The Tango of Triggers

How to balance the act of triggering others

We all have those encounters. The ones that stick with us and we don’t know why. It wasn’t necessarily what was said but how it made you feel. It always reminds me of the beautiful Maya Angelou quote “I’ve learned that people will forget what you said, people will forget what you did, but people will never forget how you made them feel.” And that’s the thing with those moments, something feels off and we can’t shake them.

Often I find it helpful to circle back to that specific feeling and try to remember the context. It could be that someone said something and it triggered something from your past. We all have triggers, sensitive spots on our soul that when they are touched we crumble from pain even though the other person did not mean to harm us at all. At other times, sometimes we trigger something in someone else, that makes them want to hurt you. As another great saying goes, Hurt people hurt people. Sometimes people trigger us without them wanting to and sometimes we trigger them. Neither of us are responsible for how we make the other feel, but both of us are responsible for how we react. And when we are hurt, there are only two reactions possible. Fight or flight.

If you are already around people in a social setting, the flight mode becomes a little harder. Often, people default to fight, in the most social way possible. They become passive aggressive or just aggressive. These moments stick with us so much because we often didn’t notice we triggered someone, hence feel this fight reaction is coming out of nowhere. Even if we did know we triggered someone, we can never know to the extent of the impact we had and we don’t need to. Everyone’s triggers are so unique. They are often unexplained and very hard to explain to others (without some oh so heavy troubleshooting therapy but oh so worth it). Triggers are personal and are allowed to remain private. So how do we deal with someone that we have somehow hurt, but we don’t know why and we cannot fix the pain that was already caused in this person?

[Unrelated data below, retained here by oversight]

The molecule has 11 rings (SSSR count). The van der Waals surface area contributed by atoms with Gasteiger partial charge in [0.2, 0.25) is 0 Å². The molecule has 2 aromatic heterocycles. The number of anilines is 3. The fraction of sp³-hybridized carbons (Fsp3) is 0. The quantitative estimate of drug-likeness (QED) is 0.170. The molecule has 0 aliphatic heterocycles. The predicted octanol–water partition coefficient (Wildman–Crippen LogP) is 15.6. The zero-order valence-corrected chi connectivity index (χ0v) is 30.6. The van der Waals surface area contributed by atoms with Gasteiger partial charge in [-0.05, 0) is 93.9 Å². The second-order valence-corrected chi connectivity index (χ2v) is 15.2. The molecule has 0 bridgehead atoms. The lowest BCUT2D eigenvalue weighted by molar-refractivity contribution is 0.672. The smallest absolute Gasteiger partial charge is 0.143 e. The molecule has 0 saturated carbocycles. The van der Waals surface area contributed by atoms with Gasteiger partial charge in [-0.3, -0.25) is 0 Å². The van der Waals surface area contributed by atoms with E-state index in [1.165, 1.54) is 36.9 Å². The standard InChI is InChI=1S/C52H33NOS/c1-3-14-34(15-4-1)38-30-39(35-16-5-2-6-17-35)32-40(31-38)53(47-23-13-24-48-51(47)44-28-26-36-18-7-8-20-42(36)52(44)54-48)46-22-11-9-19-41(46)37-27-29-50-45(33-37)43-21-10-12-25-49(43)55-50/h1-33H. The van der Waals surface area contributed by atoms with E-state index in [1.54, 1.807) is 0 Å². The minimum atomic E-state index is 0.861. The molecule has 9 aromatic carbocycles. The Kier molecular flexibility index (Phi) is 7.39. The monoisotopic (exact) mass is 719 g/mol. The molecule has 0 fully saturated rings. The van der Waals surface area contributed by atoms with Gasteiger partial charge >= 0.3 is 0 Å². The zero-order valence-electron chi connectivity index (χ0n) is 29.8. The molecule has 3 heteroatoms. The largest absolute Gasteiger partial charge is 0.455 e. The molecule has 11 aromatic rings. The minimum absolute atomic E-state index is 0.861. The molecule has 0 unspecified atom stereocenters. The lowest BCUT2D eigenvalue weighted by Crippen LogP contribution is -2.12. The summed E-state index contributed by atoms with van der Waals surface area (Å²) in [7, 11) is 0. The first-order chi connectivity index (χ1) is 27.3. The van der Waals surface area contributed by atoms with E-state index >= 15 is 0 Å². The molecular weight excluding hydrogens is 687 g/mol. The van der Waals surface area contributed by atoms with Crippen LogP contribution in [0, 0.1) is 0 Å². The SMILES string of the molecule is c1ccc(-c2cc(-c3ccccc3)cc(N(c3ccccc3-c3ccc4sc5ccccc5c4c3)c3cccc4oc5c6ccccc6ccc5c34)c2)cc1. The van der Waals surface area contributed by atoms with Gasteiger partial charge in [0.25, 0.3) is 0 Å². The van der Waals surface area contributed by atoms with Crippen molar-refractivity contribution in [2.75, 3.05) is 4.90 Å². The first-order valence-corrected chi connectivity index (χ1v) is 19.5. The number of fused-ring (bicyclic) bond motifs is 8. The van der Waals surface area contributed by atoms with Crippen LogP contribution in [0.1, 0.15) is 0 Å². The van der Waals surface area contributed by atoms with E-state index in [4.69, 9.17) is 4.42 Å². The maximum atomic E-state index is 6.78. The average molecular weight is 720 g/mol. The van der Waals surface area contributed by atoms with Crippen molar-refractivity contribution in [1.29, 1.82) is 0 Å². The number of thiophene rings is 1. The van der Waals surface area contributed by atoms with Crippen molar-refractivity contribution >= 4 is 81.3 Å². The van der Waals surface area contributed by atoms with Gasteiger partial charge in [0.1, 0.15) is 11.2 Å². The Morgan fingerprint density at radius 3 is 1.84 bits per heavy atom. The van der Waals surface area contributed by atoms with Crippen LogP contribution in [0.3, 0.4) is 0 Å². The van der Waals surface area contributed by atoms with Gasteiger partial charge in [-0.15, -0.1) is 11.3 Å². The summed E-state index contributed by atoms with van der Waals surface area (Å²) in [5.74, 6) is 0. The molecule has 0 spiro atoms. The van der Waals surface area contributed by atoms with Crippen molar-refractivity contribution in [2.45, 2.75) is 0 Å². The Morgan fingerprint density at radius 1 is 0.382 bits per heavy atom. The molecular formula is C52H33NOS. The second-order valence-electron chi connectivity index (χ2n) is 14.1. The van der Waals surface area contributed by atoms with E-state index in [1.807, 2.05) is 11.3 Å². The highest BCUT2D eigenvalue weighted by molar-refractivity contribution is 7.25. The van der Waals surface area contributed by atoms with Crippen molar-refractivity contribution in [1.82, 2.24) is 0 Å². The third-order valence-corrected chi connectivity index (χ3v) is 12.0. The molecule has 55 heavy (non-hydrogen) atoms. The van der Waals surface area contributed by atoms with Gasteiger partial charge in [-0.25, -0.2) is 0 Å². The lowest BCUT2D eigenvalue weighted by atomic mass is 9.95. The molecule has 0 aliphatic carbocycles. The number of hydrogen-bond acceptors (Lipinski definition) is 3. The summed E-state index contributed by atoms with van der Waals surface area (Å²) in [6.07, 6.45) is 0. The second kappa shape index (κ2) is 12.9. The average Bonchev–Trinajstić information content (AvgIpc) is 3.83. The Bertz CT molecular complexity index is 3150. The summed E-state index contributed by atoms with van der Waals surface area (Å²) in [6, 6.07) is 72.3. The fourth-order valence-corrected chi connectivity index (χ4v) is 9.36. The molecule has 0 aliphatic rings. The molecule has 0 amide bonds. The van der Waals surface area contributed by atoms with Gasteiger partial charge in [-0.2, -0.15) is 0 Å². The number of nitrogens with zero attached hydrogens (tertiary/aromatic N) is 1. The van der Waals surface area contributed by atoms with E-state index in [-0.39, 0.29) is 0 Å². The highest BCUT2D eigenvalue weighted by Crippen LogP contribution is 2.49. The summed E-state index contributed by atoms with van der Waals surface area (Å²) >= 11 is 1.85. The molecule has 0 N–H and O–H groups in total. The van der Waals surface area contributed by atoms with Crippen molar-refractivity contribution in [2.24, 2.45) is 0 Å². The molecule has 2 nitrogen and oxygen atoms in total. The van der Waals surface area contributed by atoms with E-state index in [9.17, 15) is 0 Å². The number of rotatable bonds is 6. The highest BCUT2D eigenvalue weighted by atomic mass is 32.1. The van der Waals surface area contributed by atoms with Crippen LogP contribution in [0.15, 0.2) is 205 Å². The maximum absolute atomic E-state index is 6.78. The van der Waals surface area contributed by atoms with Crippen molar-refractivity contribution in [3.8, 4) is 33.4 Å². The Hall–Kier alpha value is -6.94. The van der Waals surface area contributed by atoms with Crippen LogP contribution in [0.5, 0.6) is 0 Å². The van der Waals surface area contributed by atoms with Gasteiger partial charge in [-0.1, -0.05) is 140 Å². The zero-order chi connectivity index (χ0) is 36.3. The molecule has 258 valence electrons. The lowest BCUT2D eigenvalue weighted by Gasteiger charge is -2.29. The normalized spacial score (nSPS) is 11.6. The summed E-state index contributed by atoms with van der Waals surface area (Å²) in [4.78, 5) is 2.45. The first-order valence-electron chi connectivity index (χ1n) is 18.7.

For one, if you have noticed you may have caused a stir, you can show empathy. You can say “Sorry if I said something earlier that was out of line”. Or “I apologize if I said something that startled you”. If you are not at that stage in your relationship, you can simply give the person space. Some distance for them to process the situation and allow them to regain their composure. The same goes for you should you be the one that has been triggered. Take a moment to piece yourself back together.

Two, don’t take the hits. Just because you triggered something in someone else does not mean you have to carry their hurt and their pain. What of sad world would we be if we just let ourselves be punched around due to other people’s inadequate dealings with their emotions. Too often we feel we have to be polite, tip toe around the issue or engage in the fight. There is a way to avoid the hits and defuse the situation. No, that is not by fighting back but by compassion and rationality. Speak calmly and with foresight. Understand what the person is trying to do and decide not to engage. Sentences like: “I wonder what makes you say that”. Or “Hm. That’s an interesting point of view”. English language is full of sayings that can defuse a situation (and I am sure many other languages are too). Find the one sentence that works for you and bring it with you to the next situation like you do your wallet.

Three, remind yourself that it is not your fault. People go around hurting each other. It is what we do. We are all like bulls in a china shop. We try not to, but stuff is bound to break. Unlike china, we can put ourselves back to our initial state. Humans as resilient and we have the power to even grow from our pain. The same goes for you, should you find yourself with triggers. There’s always time to meet your triggers and take them out for a dance. If you do, you will find yourself untriggable.


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